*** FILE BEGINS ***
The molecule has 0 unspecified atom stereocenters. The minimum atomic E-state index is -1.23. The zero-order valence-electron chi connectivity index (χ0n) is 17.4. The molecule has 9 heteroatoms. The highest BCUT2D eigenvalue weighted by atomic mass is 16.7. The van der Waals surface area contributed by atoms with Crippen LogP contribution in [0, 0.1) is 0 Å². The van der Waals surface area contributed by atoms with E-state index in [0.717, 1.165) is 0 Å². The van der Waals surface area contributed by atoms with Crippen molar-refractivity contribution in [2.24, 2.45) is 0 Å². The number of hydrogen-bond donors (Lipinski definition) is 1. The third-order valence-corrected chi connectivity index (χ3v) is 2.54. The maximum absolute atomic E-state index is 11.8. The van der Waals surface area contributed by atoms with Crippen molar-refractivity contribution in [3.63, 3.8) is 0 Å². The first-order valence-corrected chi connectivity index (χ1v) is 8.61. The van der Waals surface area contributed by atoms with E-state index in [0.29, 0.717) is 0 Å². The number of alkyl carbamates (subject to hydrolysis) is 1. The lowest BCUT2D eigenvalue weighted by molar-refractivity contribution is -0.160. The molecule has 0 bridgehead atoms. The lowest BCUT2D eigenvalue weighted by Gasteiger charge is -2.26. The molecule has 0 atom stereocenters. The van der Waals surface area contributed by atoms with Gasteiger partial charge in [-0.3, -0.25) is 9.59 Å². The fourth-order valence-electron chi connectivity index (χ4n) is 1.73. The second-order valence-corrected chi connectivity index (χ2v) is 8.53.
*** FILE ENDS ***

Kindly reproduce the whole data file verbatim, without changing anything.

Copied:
The molecule has 0 unspecified atom stereocenters. The minimum atomic E-state index is -1.23. The zero-order valence-electron chi connectivity index (χ0n) is 17.4. The molecule has 9 heteroatoms. The highest BCUT2D eigenvalue weighted by atomic mass is 16.7. The van der Waals surface area contributed by atoms with Crippen LogP contribution in [0, 0.1) is 0 Å². The van der Waals surface area contributed by atoms with E-state index in [0.717, 1.165) is 0 Å². The van der Waals surface area contributed by atoms with Crippen molar-refractivity contribution in [2.24, 2.45) is 0 Å². The number of hydrogen-bond donors (Lipinski definition) is 1. The third-order valence-corrected chi connectivity index (χ3v) is 2.54. The maximum absolute atomic E-state index is 11.8. The van der Waals surface area contributed by atoms with Crippen molar-refractivity contribution in [3.63, 3.8) is 0 Å². The first-order valence-corrected chi connectivity index (χ1v) is 8.61. The van der Waals surface area contributed by atoms with E-state index in [0.29, 0.717) is 0 Å². The number of alkyl carbamates (subject to hydrolysis) is 1. The lowest BCUT2D eigenvalue weighted by molar-refractivity contribution is -0.160. The molecule has 0 bridgehead atoms. The lowest BCUT2D eigenvalue weighted by Gasteiger charge is -2.26. The molecule has 0 atom stereocenters. The van der Waals surface area contributed by atoms with Gasteiger partial charge in [-0.3, -0.25) is 9.59 Å². The fourth-order valence-electron chi connectivity index (χ4n) is 1.73. The second-order valence-corrected chi connectivity index (χ2v) is 8.53.